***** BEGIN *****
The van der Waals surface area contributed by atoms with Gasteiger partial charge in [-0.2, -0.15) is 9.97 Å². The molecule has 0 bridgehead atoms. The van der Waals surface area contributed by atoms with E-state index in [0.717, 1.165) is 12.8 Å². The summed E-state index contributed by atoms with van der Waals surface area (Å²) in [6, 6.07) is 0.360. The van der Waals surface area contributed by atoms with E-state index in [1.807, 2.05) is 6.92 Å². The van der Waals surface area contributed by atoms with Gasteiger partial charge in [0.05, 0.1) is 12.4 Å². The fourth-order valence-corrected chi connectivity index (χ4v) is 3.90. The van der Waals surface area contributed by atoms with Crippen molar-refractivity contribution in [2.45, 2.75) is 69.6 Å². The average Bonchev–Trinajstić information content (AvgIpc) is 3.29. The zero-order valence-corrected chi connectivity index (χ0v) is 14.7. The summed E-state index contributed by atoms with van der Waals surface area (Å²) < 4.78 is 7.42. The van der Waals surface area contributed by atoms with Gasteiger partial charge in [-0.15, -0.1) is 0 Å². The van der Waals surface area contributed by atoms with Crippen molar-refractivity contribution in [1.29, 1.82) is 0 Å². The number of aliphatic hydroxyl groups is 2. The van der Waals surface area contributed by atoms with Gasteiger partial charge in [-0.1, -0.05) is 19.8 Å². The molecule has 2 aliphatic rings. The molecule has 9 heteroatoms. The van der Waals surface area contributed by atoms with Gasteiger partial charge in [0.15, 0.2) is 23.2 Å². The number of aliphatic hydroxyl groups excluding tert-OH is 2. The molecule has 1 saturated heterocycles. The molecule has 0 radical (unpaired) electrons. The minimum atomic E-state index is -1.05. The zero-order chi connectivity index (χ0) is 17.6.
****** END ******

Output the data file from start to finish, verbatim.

The van der Waals surface area contributed by atoms with Gasteiger partial charge in [-0.2, -0.15) is 9.97 Å². The molecule has 0 bridgehead atoms. The van der Waals surface area contributed by atoms with E-state index in [0.717, 1.165) is 12.8 Å². The summed E-state index contributed by atoms with van der Waals surface area (Å²) in [6, 6.07) is 0.360. The van der Waals surface area contributed by atoms with E-state index in [1.807, 2.05) is 6.92 Å². The van der Waals surface area contributed by atoms with Gasteiger partial charge in [0.05, 0.1) is 12.4 Å². The fourth-order valence-corrected chi connectivity index (χ4v) is 3.90. The van der Waals surface area contributed by atoms with Crippen molar-refractivity contribution in [2.45, 2.75) is 69.6 Å². The average Bonchev–Trinajstić information content (AvgIpc) is 3.29. The zero-order valence-corrected chi connectivity index (χ0v) is 14.7. The summed E-state index contributed by atoms with van der Waals surface area (Å²) < 4.78 is 7.42. The van der Waals surface area contributed by atoms with Gasteiger partial charge in [-0.15, -0.1) is 0 Å². The van der Waals surface area contributed by atoms with Crippen molar-refractivity contribution in [1.29, 1.82) is 0 Å². The number of aliphatic hydroxyl groups is 2. The van der Waals surface area contributed by atoms with Gasteiger partial charge in [-0.1, -0.05) is 19.8 Å². The molecule has 2 aliphatic rings. The molecule has 9 heteroatoms. The van der Waals surface area contributed by atoms with Gasteiger partial charge in [0.15, 0.2) is 23.2 Å². The number of aliphatic hydroxyl groups excluding tert-OH is 2. The molecule has 1 saturated heterocycles. The molecule has 0 radical (unpaired) electrons. The minimum atomic E-state index is -1.05. The zero-order chi connectivity index (χ0) is 17.6.